Uprating Capacitors In Circuits

Thread Starter

RAMBO999

Joined Feb 26, 2018
222
This is a question about substituting one capacitor for another. When you have a bad cap but you don't have exactly the same rating cap as the bad one to replace it with. How far can you deviate from the original spec?

Voltage is ok. You can go from 25V to 35V, for example, because if you only have a 25V feed that's the maximum voltage the cap is going to accrue. So the rule would be greater than is ok but not less than unless you are certain what the supply voltage is. Size is a consideration
as well because size tends to be bigger the higher the voltage.

Temperature and ESR also have to be considered too. The main question is about the capacitance rating. That's the grey area for me.
Are there any rules?

Recently brought a dead Toshiba TV back to life. There was a repair kit for the power board on eBay that consisted of 7 caps. Came with a list of locations. Very convenient because there were 16 caps on the board and they all looked fine.

But I noticed that one of the locations on the board had a 2700uF 16v cap that wasn't original. It's replacement in the kit was 3300 uF 16v. But on the wiring diagram that I found the spec was 4700 uF 6v. I queried this with the kit vendor and they said they were aware of this difference but had difficulty getting the 4700 uF 6v caps so went with the 3300 uF 16v rather than the 2700 uF 16v that "some people use". I found a 4700 uF 6v cap on eBay and used that. But the difference between the 2700 uF cap on the board and the 4700 uF on the wiring diagram seems pretty broad. I should point out that the 2700 uF 16v cap appeared to be fine when I removed it and tested it. Although all of the other caps looked fine 4 of them were well out of range. The TV works fine now.

So I was wondering is there any guidance or best practice as far as capacitance is concerned?

Thanks.
 

Rich2

Joined Mar 3, 2014
149
I don't think it's too critical for power supplies. I've fitted near to values in the past but 2000uf deviation is probably pushing it.
 

Thread Starter

RAMBO999

Joined Feb 26, 2018
222
I don't think it's too critical for power supplies. I've fitted near to values in the past but 2000uf deviation is probably pushing it.
Cheers. It does seem intuitively large and inappropriate although it doesn't appear to have been an issue in itself. Having said that it may have had an impact on any caps downstream.
 

AlbertHall

Joined Jun 4, 2014
9,281
Electrolytic capacitors generally have a large tolerance on the value, at least ±20%, so the circuit will be designed so that the value is not critical.
 

SLK001

Joined Nov 29, 2011
1,543
It really depends on what the capacitor is used for in the circuit. When used as a filter cap, going up in value doesn't hurt at all, as long as you maintain the same (or higher) voltage rating. But doing this may cause problems in the physical world, such as the new cap being too fat, or too tall, or the pins now being too wide for easily mounting on the original PCB. If you find a cap that is swelling (ie, visibly bad), it usually means that voltage spikes are exceeding the voltage rating, thus gradually degrading the device. It is a good idea to increase the voltage rating of these to increase the life of the circuit board, provided there is enough room to mount a larger cap.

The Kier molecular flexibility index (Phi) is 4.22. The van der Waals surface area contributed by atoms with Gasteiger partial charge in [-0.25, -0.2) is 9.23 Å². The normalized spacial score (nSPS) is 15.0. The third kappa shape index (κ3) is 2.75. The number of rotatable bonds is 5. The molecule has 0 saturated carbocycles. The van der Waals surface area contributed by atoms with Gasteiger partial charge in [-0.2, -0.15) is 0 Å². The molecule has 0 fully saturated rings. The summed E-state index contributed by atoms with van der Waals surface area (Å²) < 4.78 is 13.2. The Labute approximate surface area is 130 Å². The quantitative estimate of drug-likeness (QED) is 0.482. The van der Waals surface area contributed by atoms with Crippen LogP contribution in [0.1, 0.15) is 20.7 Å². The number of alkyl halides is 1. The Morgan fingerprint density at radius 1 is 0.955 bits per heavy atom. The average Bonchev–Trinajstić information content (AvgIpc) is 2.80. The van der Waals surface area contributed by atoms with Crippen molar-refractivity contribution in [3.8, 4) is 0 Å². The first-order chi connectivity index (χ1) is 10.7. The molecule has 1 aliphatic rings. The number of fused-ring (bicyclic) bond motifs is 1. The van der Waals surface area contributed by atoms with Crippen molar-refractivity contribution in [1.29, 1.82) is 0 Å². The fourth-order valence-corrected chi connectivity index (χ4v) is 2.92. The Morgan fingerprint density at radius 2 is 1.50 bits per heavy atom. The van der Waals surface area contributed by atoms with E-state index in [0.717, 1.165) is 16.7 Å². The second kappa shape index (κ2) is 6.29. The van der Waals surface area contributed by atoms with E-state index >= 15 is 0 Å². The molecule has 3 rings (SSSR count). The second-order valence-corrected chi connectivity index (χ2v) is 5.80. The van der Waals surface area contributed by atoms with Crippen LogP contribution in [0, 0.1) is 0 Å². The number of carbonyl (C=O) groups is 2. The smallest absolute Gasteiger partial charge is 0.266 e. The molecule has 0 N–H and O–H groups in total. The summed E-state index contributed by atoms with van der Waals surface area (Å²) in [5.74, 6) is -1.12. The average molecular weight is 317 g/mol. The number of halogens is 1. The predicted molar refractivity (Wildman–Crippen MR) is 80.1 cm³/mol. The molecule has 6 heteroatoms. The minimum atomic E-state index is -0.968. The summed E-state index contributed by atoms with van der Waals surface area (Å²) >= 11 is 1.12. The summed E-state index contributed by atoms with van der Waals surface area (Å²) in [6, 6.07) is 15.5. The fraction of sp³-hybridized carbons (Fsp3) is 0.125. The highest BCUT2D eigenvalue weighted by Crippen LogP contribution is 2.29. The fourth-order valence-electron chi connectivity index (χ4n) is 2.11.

Thread Starter

RAMBO999

Joined Feb 26, 2018
222
It really depends on what the capacitor is used for in the circuit. When used as a filter cap, going up in value doesn't hurt at all, as long as you maintain the same (or higher) voltage rating. But doing this may cause problems in the physical world, such as the new cap being too fat, or too tall, or the pins now being too wide for easily mounting on the original PCB. If you find a cap that is swelling (ie, visibly bad), it usually means that voltage spikes are exceeding the voltage rating, thus gradually degrading the device. It is a good idea to increase the voltage rating of these to increase the life of the circuit board, provided there is enough room to mount a larger cap.
Thanks for the input.
 

MrChips

Joined Oct 2, 2009
20,215
Note that in a rectifier circuit, while increasing the reservoir capacitance will reduce the ripple voltage, it will also increase the diode peak current.
 

dl324

Joined Mar 30, 2015
10,003
When you have a bad cap but you don't have exactly the same rating cap as the bad one to replace it with. How far can you deviate from the original spec?
It depends.

Sometimes a higher capacitance will work, sometimes a lower capacitance will work. Similar for voltage ratings. A higher voltage rating in the same package size has more compromise than the one with a lower voltage rating.
 

AlbertHall

Joined Jun 4, 2014
9,281
It depends.

Sometimes a higher capacitance will work, sometimes a lower capacitance will work. Similar for voltage ratings. A higher voltage rating in the same package size has more compromise than the one with a lower voltage rating.
Or is a more modern component.
 

MrChips

Joined Oct 2, 2009
20,215
1) Find a replacement that fits in the same physical location.
2) Choose the same voltage rating or higher. If you know the max voltage in circuit, go with a voltage rating 1.5 - 2.0 times the circuit voltage.
3) Choose capacitance 1.0 - 1.5 times the original value for power supply applications. For timing or frequency dependent applications replace with the same value capacitance.
 
Top